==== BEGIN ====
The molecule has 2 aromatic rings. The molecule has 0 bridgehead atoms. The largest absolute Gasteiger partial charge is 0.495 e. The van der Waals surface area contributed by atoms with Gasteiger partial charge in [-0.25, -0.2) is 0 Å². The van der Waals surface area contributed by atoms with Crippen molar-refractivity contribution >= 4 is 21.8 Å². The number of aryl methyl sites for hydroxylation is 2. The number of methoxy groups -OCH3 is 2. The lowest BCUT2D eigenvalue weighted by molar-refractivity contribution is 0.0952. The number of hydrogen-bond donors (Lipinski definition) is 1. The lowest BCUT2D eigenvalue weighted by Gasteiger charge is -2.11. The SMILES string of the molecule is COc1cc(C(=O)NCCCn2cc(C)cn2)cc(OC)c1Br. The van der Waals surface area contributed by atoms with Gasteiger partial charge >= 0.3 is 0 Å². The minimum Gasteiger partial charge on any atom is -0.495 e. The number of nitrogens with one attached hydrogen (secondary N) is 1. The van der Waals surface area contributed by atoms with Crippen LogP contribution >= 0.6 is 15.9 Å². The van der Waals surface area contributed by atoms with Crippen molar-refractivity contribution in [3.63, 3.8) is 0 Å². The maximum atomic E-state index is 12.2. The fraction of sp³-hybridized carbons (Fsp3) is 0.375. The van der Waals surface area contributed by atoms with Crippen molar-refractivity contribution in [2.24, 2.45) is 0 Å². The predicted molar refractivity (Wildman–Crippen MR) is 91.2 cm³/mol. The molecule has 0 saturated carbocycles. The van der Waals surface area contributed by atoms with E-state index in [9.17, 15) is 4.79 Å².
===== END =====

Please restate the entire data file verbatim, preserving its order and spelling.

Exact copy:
The molecule has 2 aromatic rings. The molecule has 0 bridgehead atoms. The largest absolute Gasteiger partial charge is 0.495 e. The van der Waals surface area contributed by atoms with Gasteiger partial charge in [-0.25, -0.2) is 0 Å². The van der Waals surface area contributed by atoms with Crippen molar-refractivity contribution >= 4 is 21.8 Å². The number of aryl methyl sites for hydroxylation is 2. The number of methoxy groups -OCH3 is 2. The lowest BCUT2D eigenvalue weighted by molar-refractivity contribution is 0.0952. The number of hydrogen-bond donors (Lipinski definition) is 1. The lowest BCUT2D eigenvalue weighted by Gasteiger charge is -2.11. The SMILES string of the molecule is COc1cc(C(=O)NCCCn2cc(C)cn2)cc(OC)c1Br. The van der Waals surface area contributed by atoms with Gasteiger partial charge >= 0.3 is 0 Å². The minimum Gasteiger partial charge on any atom is -0.495 e. The number of nitrogens with one attached hydrogen (secondary N) is 1. The van der Waals surface area contributed by atoms with Crippen LogP contribution >= 0.6 is 15.9 Å². The van der Waals surface area contributed by atoms with Crippen molar-refractivity contribution in [3.63, 3.8) is 0 Å². The maximum atomic E-state index is 12.2. The fraction of sp³-hybridized carbons (Fsp3) is 0.375. The van der Waals surface area contributed by atoms with Crippen molar-refractivity contribution in [2.24, 2.45) is 0 Å². The predicted molar refractivity (Wildman–Crippen MR) is 91.2 cm³/mol. The molecule has 0 saturated carbocycles. The van der Waals surface area contributed by atoms with E-state index in [9.17, 15) is 4.79 Å².